Skip Navigation

Methodist History: 1908 Social Creed for Workers

 

The United Methodist Church is clear in its convictions that work is a means of stewardship and God-given creativity and that all human beings deserve dignity and justice in the workplace. In early twentieth century America, poor labor conditions prompted the Methodist Church of the time to pen a social creed, spelling out the rights of workers.

View more at umc.org/videos

Read the Terms of Use

Script:
(Music) “They never learned to read or write, but they learned to spin and spool.”

At the turn of the twentieth century, the U.S. was shifting from a rural, agrarian society to an industrial economy. Children as young as four joined adults, working in factories and coal mines.

In 1908, the Methodist Church took a stand for the rights of workers with a Social Creed that called for an end to child labor, a fair wage, and safety standards.

The Rev. Susan Henry-Crowe, Board of Church and Society: “In 1912, Teddy Roosevelt was quoting much of the content of the Social Creed which was four years after the Social Creed had been written.”

The idea of a denomination setting these ideals in writing was groundbreaking but the principles had a long history.

The Rev. Susan Henry-Crowe: “Actually the predecessor bodies of The United Methodist Church had for over 100 years had statements on peace, on world order, anti-slavery, fairness for all. So our history, since the time of Wesley really, there were always statements in the Books of Discipline about the Methodist commitments to social holiness and to justice. So, it’s never not been there.”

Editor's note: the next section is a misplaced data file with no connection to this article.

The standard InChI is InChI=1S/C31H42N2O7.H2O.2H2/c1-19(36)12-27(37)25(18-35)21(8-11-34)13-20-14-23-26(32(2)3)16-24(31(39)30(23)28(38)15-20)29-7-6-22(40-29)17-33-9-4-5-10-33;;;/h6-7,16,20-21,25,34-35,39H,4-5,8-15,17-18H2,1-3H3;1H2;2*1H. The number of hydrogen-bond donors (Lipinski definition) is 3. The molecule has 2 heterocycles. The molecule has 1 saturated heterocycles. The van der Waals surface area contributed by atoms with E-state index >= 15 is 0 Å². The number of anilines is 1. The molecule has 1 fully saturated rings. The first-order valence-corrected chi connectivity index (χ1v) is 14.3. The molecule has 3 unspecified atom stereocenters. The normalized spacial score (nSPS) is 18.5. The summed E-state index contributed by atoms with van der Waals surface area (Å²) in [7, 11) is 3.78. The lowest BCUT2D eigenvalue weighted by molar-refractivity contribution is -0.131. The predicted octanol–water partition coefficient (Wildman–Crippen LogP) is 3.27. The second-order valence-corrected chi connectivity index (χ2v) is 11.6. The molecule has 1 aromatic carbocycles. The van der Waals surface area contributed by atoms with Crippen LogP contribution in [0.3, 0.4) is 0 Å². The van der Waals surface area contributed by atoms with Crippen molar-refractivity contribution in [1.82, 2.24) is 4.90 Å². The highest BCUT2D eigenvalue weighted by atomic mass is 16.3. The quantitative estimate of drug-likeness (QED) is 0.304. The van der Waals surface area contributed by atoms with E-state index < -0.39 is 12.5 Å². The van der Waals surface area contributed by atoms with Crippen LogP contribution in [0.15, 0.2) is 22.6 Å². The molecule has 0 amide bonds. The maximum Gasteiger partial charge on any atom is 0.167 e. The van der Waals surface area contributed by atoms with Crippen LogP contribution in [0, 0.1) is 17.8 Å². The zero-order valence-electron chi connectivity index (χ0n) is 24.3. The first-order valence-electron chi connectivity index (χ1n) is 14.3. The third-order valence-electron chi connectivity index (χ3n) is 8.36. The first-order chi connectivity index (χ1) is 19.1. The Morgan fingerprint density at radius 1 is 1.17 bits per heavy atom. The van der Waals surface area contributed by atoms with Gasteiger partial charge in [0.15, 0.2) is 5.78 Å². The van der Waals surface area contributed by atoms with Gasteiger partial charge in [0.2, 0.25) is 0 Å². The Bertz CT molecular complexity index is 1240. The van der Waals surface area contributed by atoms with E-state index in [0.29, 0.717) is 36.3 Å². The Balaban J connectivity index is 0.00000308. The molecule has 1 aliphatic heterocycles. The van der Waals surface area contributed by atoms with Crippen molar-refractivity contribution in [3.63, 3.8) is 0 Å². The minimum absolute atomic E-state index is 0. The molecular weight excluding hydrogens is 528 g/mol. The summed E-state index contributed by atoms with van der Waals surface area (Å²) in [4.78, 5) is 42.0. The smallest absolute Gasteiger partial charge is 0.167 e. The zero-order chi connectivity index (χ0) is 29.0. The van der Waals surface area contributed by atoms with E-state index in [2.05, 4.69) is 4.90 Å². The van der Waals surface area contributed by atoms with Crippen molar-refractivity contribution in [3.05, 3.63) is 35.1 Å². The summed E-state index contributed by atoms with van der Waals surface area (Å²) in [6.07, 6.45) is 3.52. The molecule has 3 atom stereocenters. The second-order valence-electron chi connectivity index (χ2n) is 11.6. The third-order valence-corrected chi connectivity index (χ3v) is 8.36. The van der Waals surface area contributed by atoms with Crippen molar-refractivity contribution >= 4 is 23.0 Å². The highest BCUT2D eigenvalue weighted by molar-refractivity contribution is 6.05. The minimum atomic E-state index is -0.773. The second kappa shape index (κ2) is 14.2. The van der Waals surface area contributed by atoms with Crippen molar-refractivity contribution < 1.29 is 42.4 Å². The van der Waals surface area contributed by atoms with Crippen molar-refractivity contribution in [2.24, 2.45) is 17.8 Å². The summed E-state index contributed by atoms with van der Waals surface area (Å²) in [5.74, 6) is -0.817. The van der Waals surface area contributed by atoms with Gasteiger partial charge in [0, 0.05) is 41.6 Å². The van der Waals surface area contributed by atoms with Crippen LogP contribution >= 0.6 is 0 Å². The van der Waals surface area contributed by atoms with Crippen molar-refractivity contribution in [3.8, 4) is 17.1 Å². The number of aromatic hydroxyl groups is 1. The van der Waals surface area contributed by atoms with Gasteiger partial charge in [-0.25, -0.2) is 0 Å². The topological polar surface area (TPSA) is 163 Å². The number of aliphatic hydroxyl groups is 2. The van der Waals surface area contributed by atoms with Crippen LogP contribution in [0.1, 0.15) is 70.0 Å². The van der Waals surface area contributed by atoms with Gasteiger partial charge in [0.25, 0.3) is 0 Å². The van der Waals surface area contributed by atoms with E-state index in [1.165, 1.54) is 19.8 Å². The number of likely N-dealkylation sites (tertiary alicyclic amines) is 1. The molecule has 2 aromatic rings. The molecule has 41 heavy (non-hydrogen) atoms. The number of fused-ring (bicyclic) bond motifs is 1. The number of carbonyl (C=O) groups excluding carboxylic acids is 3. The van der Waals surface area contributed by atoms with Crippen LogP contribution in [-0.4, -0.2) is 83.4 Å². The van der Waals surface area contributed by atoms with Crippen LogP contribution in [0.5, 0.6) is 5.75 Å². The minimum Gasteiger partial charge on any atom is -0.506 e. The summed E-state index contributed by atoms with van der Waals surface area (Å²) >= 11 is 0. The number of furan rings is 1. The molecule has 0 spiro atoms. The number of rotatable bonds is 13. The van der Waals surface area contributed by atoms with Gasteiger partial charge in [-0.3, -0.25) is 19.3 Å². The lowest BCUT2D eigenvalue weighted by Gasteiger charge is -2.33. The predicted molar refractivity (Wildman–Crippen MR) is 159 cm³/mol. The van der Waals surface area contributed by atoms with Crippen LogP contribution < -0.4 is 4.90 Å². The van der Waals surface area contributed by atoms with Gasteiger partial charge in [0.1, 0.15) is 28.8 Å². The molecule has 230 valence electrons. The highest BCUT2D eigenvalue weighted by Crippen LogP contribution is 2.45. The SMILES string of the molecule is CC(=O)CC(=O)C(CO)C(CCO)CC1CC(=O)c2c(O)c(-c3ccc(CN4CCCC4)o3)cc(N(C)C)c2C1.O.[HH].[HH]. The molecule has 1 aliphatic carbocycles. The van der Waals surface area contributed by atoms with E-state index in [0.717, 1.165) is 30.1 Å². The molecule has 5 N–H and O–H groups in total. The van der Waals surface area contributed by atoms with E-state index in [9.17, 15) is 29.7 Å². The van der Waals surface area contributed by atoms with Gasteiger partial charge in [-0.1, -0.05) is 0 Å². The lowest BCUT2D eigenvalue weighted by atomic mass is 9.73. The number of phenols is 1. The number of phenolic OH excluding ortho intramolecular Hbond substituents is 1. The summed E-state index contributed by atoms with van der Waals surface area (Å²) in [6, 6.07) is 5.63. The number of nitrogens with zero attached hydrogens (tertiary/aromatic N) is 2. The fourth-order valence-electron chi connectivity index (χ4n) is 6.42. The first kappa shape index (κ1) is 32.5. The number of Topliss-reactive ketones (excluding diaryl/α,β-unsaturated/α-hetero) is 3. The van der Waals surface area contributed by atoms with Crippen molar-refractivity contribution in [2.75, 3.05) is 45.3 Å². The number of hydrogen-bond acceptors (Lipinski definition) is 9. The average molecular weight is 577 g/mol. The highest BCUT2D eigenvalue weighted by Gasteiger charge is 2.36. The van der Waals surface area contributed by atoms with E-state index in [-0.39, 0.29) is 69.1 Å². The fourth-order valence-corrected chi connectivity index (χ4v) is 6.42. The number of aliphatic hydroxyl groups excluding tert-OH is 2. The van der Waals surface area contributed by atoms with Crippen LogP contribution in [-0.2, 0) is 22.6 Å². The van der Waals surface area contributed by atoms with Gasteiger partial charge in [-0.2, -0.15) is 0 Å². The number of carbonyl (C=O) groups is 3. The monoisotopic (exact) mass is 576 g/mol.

In Washington, D.C., the Reverend Susan Henry-Crowe heads the General Board of Church and Society, the United Methodist agency tasked with advocating for the values contained in the Social Creed. The former pastor gained an appreciation for the church’s clear stance during an early appointment, pastoring a church amidst the textile mills of South Carolina.

The Rev. Susan Henry-Crowe: “I was visiting one of my parishioners, several of whom worked in the textile mill right beside the church. And he was standing in ankle-high water. And I said, ‘Mr. Smith, what happened today?’ And he said, ‘Oh, this is normal.’ And I was so shaken by it.”

Henry-Crowe’s office overlooks the Supreme Court and is just steps from the U.S. Capitol.

The Rev. Susan Henry-Crowe “As members of Congress come to work and their staff members come to work every day, they walk by this building and see what our witness is.”

Labor conditions in America have changed over a century but there’s still a need for people of faith to embrace the United Methodist Social Creed, says Church and Society’s John Hill.

John Hill, Board of Church and Society: “We have been calling for a living wage in every industry since 1908. And I reflect on both how inspiring that is and how frustrating that is. We take faithful positions on a number of issues, and the our job is to make sure that those words don’t just gather dust on the shelf somewhere, that we live them out in our lives, and that we challenge those systems that prevent them from being realized in the world.”

Tag:
See the current Social Creed of The United Methodist Church.
For more information, visit www.umcjustice.org.

This video was produced by United Methodist Communications in Nashville, TN.
Media contact is Fran Walsh, 615-742-5458.

This video was first posted on August 24, 2017.